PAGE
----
Course Hero. "The Catcher in the Rye Study Guide." Course Hero. 28 July 2016. Web. 19 Jan. 2019. <https://www.coursehero.com/lit/The-Catcher-in-the-Rye/>.
Course Hero. (2016, July 28). The Catcher in the Rye Study Guide. In Course Hero. Retrieved January 19, 2019, from https://www.coursehero.com/lit/The-Catcher-in-the-Rye/
(Course Hero, 2016)
Course Hero. "The Catcher in the Rye Study Guide." July 28, 2016. Accessed January 19, 2019. https://www.coursehero.com/lit/The-Catcher-in-the-Rye/.
Course Hero, "The Catcher in the Rye Study Guide," July 28, 2016, accessed January 19, 2019, https://www.coursehero.com/lit/The-Catcher-in-the-Rye/.
Course Hero's video study guide provides in-depth summary and analysis of chapter 7 of J.D. Salinger's novel The Catcher in the Rye.
Holden stumbles into Ackley's darkened room, nose bleeding, and asks to sleep in Ackley's roommate's bed. Holden, suddenly lonely, claims that he fought Stradlater because his roommate accused Ackley of having a "lousy personality." Then he lies on the other bed and frets about Jane and Stradlater as Ackley snores.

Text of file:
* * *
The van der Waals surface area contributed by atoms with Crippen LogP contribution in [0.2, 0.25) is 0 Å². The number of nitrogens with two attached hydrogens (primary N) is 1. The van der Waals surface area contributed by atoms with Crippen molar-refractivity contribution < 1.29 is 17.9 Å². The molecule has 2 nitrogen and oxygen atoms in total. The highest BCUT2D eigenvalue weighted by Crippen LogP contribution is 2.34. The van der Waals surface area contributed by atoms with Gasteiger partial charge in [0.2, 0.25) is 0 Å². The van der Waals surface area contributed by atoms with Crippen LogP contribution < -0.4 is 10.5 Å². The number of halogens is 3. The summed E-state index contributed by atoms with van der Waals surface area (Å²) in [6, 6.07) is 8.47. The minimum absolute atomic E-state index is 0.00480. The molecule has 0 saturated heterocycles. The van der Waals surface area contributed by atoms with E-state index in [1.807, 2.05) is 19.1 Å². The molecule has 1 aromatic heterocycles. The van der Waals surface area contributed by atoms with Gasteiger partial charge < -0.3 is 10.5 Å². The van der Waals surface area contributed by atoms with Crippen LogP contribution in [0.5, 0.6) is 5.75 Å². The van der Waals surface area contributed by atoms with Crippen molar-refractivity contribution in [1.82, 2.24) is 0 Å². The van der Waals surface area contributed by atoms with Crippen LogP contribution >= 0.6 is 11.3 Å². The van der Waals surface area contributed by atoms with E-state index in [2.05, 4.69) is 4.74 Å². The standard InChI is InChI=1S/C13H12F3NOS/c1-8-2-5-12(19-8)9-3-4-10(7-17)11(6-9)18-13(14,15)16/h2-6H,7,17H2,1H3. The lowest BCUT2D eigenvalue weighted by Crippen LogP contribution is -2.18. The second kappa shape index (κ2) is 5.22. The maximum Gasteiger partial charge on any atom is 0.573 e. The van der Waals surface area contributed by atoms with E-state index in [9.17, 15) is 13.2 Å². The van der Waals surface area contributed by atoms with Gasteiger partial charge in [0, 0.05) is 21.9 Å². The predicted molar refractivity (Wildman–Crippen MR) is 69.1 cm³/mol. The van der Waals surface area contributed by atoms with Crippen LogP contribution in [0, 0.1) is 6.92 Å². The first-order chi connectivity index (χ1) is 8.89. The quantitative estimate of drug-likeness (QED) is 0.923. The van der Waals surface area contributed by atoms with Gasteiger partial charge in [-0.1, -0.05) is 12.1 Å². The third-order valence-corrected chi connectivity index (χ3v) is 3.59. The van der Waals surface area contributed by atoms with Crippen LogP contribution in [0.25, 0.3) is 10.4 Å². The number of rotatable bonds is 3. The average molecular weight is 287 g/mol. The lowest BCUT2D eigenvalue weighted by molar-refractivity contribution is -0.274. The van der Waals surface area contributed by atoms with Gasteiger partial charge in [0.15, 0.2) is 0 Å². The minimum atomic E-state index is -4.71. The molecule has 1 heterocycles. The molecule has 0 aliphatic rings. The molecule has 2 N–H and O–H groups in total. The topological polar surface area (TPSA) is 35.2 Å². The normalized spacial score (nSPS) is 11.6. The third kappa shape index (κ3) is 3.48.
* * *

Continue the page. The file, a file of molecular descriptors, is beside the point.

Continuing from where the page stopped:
Holden hears Stradlater enter the room and go to bed; he feels so lonely that he wakes Ackley up. They argue briefly, and then Holden leaves. Holden can't stand the quiet, lonely dorm and decides to find a cheap hotel in the city and lie low for a few days before facing his parents. Then, "sort of crying," he yells, "Sleep tight, ya morons!" and leaves the dorm, nearly tripping on his way out.
Readers get insight into Holden's thoughts through extreme statements such as "People never notice anything" and "People never believe you." These statements show that Holden is perceptive about human behavior but that he tends to generalize. In this chapter his extreme statements, including asking Ackley how one joins a monastery, reveal the discomfort Holden feels in relationships. This question reflects Holden's extreme fantasy that he can avoid the transition into the complicated, sexually charged, often exploitative adult world.
Yet despite his tendency to generalize, Holden is not wrong about the "phony" behavior he sees around him. The handsome Stradlater moves into adulthood by pressuring girls for sex by acting sincerely interested in them. Holden recoils from this behavior not because he is childish but because it is exploitive and selfish.